According to the United Press International, Joyce attempted suicide in 1994 as she struggled with her mental health even after her son’s misdeeds came to light. According to the publication, Joyce turned on her gas oven and left the door open. She was unconscious at home, next to a will and a letter. After being transferred there, she made a full recovery.

According to the United Press International, Joyce had intended to give everything she owned to her younger son David in her will even though Jeffrey was still alive at the time of her suicide attempt.

She and Lionel divorced in the 70s.

According to HITC, Joyce and Lionel divorced in 1978, when Jeffrey received his high school diploma. David, who was 12 years old at the time, was given to Joyce, while Jeffrey continued to live with his father because he was almost done with high school. Jeffrey killed his first victim around this time.

Joyce believed her son was a ‘victim of a compulsion.’

Jeffrey was a “victim of a habit, an obsession,” Joyce claimed in a 1993 interview with Hard Copy.

“I am aware, intellectually, that I was a good father. I was aware that Jeff couldn’t be the source of this; mothers are still to blame, “She spoke.

Jeffrey ought to have had access to care, according to Joyce. “He is not a horror. He is an individual. And I believe he needs assistance “, she reportedly said.

She spoke to Jeffrey when he was in prison.

According to the Milwaukee Journal Sentinel, Joyce spoke to her incarcerated son at least once a week before he passed away in 1994.

At one point, she stated, “I questioned him, ‘Do you still have these urges?'” “Yeah, Mum, I’m so glad I’m locked up,” he said. If I weren’t in jail, I’d be worried about what I may do.

She wanted his brain studied.

Joyce told the Milwaukee Journal Sentinel that Jeffrey “always emphasized that, if he could be of any help, he wanted to do whatever he could,” which led her to assume that there were biological causes for Jeffrey’s acts. Joyce, therefore, desired to donate his brain for future research.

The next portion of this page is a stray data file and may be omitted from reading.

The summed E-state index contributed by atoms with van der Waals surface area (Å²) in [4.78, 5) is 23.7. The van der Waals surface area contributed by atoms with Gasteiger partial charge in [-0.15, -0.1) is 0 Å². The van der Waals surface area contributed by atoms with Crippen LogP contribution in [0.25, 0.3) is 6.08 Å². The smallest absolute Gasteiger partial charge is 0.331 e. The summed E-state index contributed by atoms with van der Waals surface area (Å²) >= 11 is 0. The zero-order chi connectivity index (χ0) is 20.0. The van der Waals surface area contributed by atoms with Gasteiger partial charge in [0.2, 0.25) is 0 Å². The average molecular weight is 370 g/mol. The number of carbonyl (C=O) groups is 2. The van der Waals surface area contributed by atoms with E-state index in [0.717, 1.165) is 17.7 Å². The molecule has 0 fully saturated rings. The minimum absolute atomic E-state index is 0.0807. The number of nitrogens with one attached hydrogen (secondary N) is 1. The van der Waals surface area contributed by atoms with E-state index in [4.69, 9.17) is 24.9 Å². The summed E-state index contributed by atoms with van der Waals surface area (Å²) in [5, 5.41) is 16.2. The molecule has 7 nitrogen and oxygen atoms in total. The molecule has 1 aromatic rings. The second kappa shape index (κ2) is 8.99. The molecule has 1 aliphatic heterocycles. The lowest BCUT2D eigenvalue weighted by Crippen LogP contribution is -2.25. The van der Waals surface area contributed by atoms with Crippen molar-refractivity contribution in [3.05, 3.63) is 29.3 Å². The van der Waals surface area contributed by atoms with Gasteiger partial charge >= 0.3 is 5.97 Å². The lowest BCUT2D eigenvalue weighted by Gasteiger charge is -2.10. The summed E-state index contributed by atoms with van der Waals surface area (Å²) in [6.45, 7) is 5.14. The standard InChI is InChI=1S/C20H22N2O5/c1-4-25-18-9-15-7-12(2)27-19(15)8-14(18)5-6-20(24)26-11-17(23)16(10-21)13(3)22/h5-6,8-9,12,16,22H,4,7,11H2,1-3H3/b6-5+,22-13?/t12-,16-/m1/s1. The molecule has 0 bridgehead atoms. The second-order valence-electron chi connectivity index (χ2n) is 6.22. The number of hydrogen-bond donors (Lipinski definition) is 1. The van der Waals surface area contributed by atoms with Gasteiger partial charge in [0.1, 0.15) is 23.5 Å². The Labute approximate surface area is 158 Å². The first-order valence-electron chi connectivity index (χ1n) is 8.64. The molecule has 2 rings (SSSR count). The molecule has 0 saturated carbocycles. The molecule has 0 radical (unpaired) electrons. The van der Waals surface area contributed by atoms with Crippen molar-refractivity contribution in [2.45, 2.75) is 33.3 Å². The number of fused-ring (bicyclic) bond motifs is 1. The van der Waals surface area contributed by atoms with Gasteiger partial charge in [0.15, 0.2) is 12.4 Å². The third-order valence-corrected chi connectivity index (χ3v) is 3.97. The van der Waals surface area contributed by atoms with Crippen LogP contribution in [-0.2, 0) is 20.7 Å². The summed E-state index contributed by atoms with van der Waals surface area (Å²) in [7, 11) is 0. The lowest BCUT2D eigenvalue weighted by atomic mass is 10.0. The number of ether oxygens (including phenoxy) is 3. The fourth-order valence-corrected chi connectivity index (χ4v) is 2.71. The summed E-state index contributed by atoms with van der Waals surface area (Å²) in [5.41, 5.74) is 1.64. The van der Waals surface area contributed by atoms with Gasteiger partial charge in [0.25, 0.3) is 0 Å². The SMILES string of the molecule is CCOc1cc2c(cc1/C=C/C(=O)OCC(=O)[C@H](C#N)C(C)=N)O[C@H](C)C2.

After he was killed by another prisoner, Christopher Scarver, Jeffrey’s brain was preserved in formaldehyde. Still, Lionel preferred that the rest of his body be burned, according to the Los Angeles Times. His brain was burned in cremation in December 1995.

At one point, she planned to live with her son David.

According to TODAY, Joyce revealed to the Milwaukee Journal Sentinel that she intended to move in with David (who was going by a different name at the time), residing in another Midwest city. Her finances had been struggling, and she didn’t make much money at her job. In 1996, her Fresno house also entered foreclosure.

Where is she now?

According to Deseret News, Joyce died in 2000 due to breast cancer. At the time of her passing, Joyce was the founder of “The Living Room,” a Fresno, California, HIV community center, and a case manager for the Central Valley AIDS Team.

“Everyone admired her. She would go above and beyond for her clients and anyone in general. Director Julio Mastro of the Living Room told the newspaper, “She was just this amazing lady.